Kowalczyk stresses mix of success on, off courtWritten by Scott Calhoun | | firstname.lastname@example.org
After eight seasons transforming Wisconsin-Green Bay University (UWG) into a winner both in hoops and academics, Tod Kowalczyk became the 18th head coach of the Toledo men’s basketball program. The Rockets are coming off their worst season in a 95-year history.
Courageous enough to uproot his family and move three states away to take on the Rockets, Kowalczyk, 43, displays the same ambitious focus fighting a troubling trend of academic abandonment particularly prevalent in men’s college hoops.
“I do savor the challenge,” said Kowalczyk, pointing out the current rate of NCAA Division I men’s basketball players graduating college is 42 percent. “I feel we can quickly turn around [the Rockets] with players who want to compete at a high level.”
A member of the National Basketball Coaches Ethics Committee since 2005, Kowalczyk stresses academics. He graduated every eligible hoopster on his roster in each of his eight years piloting the UWG craft. The latest NCAA Academic Progress Rate score (APR) (combined over the past five seasons) registers at 965 for UWGB, the second highest in the Horizon League.
“I want our guys to understand first and foremost that our priority is academics first,” Kowalczyk announced just before reporting that Rockets’ Larry Bastfield, Ian Salter, Josh Freelove and Neil Watson were departing due to higher academic standards in the wake of prior departures by Jordan Dressler and leading scorer Jake Barnett since March 30, his first day on the job.
The mass exodus leaves him with just five returning scholarship players, headed by senior-to-be standout Justin Anyijong.
No-nonsense Kowalczyk is not concerned.
He’ll simply fill the voids with the type of kids he’s looking for, the kind that always graduated at UWG while amassing a 136-112 during his tenure in Wisconsin.
“To me it’s a not a loss. It goes back to recruiting guys who want to get an education,” Kowalczyk said. “I am not going to recruit guys that aren’t interested in graduating.”
He didn’t get to this point in his career by accident. Insisting throughout his youth that he wanted to be not just a coach but a college basketball coach, Kowalczyk infused heredity with a vision and the result is firmly in place.
His brother Tim and sister Terry are teachers and his father, Rod Kowalczyk, was a De Pere High School coach for the Redbirds from 1959-77 and athletic director 1980-98. Rod’s educational imprint on the community is so deep the school’s gym is named after him.
“Tod’s policy is you must sit first row in class, you must ask questions, and all cell phones must be off,” father said of his son. “If they break the rules they get in trouble.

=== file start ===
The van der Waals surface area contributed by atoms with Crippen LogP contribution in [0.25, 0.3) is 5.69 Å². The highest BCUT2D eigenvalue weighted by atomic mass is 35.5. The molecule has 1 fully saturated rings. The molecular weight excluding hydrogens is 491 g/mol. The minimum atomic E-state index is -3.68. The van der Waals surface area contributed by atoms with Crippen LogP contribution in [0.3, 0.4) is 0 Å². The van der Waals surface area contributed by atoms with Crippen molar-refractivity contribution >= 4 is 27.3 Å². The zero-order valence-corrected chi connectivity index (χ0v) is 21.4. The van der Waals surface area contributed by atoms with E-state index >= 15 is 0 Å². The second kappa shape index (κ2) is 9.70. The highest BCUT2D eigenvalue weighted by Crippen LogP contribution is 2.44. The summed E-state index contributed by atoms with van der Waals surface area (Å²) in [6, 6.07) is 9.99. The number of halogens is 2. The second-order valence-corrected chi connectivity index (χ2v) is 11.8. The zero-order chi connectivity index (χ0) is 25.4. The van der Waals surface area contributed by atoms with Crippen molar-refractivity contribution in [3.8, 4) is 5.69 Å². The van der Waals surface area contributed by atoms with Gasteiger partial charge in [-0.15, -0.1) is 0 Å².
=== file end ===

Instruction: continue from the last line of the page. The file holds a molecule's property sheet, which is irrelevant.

“He believes if you can convince the players’ parents that their kids will do well and graduate they’ll be happy.”
After growing up a fan of the once powerhouse Marquette program, Kowalczyk served as an assistant under Tom Crean’s Golden Eagles right on the cusp of their resurgence in the early 2000s. He left to coach UWG the same season Marquette returned to the Final Four in 2002-03.
Crean had previously mentored under Michigan State coach Tom Izzo (current 975 APR at MSU) before taking the Marquette helm and later moving on to be the current coach at Indiana.
Both men stress family and classroom first.
“It’s a Tom Izzo system. If you have to beg kids to come to your program, don’t go after them,” said Rod Kowalczyk, further explaining that his son follows Izzo’s doctrine of allocating each coach on the staff three to four players to mentor through respective careers on campus in order to achieve closeness.
Kowalczyk employed the method at UWGB with great success. He’s brought a pair of assistants to Toledo in Jason Kalsow and Angres Thorpe to help make a smooth transition.
“Let’s be frank, this team won four games. We are at an all-time low,” he said, “but I feel we can turn around this team quickly with new guys who want to do it the right way.”
As for mid-major bookworms breaking through the surface of success on the court, Kowalcyzk pointed to UWG’s Horizon League rival Butler, fresh off its 61-59 near-miss at a national crown against 92-percent graduation-rate Duke in the 2010 NCAA championship game. The Bulldogs are already a 2010-11 preseason top-five favorite.
The Bulldogs have a four-year 90-percent graduation rate and are the top APR team in the Horizon with a 966, barely edging Kowalczyk’s hard work back home in Green Bay.
“Look at them,” he said. “It’s amazing what you can accomplish when you harness student-athletes who want to be successful in the classroom and on the floor.”